‘Xagent’ Malware Hits the Mac, Targets Passwords, iPhone Backups, More

A group of Russian hackers, known as “APT28,” who allegedly interfered with last year’s U.S. presidential election have added the Mac to the list of devices its Xagent malware package can attack.

Ars Technica:

Like its counterparts for other platforms, the Mac version of Xagent is a modular backdoor that can be customized to meet the objectives of a given intrusion, researchers from antivirus provider Bitdefender reported in a blog post published Tuesday. Capabilities include logging passwords, snapping pictures of screen displays, and stealing iOS backups stored on the compromised Mac.

Malware Grabs Passwords, iOS Backups

The malware is installed via the Komplex downloader and immediately checks for the presence of a debugger. Bitdefender says it then waits until an Internet connection is available to reach out to command and control servers, which then activate specific payload modules. Most of the C&C URLs impersonate Apple domains.

Capabilities include logging passwords, snapping pictures of screen displays, and stealing iOS backups stored on the compromised Mac.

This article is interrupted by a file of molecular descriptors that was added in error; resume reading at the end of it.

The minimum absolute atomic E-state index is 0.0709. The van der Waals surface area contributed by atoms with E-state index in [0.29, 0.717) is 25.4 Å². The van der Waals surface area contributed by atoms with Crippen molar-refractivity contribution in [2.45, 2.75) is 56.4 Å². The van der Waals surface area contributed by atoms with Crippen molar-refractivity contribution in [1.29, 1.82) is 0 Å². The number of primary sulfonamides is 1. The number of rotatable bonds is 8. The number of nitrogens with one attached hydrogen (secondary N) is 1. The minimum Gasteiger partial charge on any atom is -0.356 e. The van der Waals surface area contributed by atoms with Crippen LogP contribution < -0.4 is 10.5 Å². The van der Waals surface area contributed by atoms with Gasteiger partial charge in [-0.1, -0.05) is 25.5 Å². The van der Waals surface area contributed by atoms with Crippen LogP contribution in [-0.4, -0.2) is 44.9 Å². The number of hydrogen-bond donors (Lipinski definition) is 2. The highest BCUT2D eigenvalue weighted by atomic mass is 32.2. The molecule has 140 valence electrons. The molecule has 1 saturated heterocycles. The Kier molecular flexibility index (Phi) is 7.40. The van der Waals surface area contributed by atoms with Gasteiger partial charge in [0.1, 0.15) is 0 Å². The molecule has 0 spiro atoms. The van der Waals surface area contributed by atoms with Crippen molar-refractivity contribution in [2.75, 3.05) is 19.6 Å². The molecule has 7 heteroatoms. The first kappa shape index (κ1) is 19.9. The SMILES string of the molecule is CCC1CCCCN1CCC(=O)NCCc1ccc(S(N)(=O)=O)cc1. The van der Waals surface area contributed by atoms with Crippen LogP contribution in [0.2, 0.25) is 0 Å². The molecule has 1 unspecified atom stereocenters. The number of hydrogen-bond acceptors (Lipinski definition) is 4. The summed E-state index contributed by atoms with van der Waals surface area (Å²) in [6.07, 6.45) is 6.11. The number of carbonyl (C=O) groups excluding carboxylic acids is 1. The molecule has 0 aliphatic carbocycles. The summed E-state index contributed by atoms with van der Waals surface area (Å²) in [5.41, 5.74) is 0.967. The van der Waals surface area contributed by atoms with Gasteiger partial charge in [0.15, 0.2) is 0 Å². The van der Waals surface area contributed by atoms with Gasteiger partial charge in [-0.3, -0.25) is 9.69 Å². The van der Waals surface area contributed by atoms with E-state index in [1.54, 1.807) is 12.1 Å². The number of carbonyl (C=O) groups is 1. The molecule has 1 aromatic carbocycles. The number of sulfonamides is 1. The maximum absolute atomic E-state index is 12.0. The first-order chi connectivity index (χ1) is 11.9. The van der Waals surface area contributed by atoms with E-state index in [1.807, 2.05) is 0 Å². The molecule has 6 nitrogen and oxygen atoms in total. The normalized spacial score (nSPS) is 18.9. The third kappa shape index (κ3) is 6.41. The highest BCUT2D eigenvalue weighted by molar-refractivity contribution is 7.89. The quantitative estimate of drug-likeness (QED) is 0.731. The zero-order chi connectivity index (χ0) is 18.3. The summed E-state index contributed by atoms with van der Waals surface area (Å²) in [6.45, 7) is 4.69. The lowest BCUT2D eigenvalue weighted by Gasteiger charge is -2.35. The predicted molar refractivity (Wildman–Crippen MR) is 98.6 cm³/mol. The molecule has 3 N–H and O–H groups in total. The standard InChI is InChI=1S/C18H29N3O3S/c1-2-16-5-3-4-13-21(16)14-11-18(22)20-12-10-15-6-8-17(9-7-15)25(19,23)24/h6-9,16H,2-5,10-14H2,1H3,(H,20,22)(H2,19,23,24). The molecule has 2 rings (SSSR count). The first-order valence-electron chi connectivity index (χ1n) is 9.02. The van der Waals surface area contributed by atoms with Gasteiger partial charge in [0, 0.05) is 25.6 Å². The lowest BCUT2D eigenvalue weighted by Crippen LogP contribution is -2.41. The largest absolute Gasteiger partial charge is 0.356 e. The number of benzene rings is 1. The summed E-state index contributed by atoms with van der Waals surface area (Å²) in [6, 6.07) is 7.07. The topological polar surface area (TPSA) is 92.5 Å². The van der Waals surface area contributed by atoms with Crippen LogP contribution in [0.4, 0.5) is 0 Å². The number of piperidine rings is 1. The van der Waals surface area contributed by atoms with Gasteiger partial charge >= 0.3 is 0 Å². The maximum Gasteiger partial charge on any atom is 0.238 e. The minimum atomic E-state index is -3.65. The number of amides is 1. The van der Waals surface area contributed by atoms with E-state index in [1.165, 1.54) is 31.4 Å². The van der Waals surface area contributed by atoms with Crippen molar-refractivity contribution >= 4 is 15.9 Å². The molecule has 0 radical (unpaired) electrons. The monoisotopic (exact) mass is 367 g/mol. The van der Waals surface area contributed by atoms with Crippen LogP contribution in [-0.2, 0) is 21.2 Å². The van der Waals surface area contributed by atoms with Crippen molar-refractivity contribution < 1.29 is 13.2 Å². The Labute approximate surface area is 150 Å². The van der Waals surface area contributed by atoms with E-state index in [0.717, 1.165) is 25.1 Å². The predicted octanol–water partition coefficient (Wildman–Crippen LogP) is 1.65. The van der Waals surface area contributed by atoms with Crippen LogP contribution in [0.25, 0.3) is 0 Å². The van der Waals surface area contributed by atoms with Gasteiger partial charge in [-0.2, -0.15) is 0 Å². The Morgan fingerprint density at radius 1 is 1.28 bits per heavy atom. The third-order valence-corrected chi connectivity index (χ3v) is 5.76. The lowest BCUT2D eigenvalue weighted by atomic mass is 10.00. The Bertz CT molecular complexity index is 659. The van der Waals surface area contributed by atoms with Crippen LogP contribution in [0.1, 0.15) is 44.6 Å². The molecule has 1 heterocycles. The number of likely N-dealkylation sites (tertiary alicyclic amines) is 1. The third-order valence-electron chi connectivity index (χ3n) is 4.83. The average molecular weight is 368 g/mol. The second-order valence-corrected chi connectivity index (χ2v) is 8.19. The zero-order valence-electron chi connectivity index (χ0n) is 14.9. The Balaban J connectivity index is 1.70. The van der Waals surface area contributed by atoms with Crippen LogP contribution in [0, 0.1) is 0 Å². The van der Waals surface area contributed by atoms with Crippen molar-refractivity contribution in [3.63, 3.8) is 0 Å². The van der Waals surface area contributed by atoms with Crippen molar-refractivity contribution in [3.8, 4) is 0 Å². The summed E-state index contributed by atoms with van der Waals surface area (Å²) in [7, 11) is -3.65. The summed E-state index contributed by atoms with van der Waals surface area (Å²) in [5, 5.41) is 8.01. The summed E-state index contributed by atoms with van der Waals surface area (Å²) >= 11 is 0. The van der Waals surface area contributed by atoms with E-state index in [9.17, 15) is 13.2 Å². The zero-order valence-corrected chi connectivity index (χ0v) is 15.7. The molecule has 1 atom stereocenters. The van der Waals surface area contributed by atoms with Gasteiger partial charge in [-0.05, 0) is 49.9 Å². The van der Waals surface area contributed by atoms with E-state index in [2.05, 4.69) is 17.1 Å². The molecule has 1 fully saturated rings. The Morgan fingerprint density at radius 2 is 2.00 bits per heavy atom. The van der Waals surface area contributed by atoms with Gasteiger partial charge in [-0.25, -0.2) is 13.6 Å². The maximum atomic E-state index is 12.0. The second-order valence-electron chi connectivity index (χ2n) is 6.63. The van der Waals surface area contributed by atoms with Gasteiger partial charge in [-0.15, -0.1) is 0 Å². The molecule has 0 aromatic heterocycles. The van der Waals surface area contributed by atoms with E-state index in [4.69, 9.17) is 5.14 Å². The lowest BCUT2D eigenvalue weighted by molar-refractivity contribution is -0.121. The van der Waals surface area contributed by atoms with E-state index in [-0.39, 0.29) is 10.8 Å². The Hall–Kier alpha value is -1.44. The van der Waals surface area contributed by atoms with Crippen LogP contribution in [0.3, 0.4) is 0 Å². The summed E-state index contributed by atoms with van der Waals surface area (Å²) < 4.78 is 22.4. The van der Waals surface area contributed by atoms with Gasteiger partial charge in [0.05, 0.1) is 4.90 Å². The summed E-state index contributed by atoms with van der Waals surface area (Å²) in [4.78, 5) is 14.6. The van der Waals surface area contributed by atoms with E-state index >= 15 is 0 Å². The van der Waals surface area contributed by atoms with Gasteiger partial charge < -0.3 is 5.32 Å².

The discovery builds on the already considerable number of tools attributed to APT28, which other researchers call Sofacy, Sednit, Fancy Bear, and Pawn Storm. According to researchers at CrowdStrike and other security firms, APT28 has been operating since at least 2007 and is closely tied to the Russian government. An analysis Bitdefender published last year determined APT28 members spoke Russian, worked mostly during Russian business hours, and pursued targets located in Ukraine, Spain, Russia, Romania, the US, and Canada.

Group Could be the DNC Hackers

There is circumstantial evidence pointing to APT28 as the group that allegedly hacked the Democratic National Committee, leaking emails via WikiLeaks during the 2016 U.S. presidential campaign.

“Our past analysis of samples known to be linked to APT28 group shows a number of similarities between the Sofacy/APT28/Sednit Xagent component for Windows/Linux and the Mac OS binary that currently forms the object of our investigation,” the Bitdefender researchers wrote in Tuesday’s report. “For once, there is the presence of similar modules, such as FileSystem, KeyLogger, and RemoteShell, as well as a similar network module called HttpChanel.”

The Mac operating system enjoyed years of being considered “virus free,” but in recent times has been the subject of increased attention by hackers, mostly due to its connection with Apple’s popular iOS device lineup.

Just last week, malware was discovered on the Mac that relied on an “oldie but a goodie” type of attack, presenting itself as an Adobe Flash Player update. The “update” actually grabs a copy of the user’s Keychain, phishes for usernames and passwords, and harvests other personal information wherever it may be available. The data is then sent back to a remote location.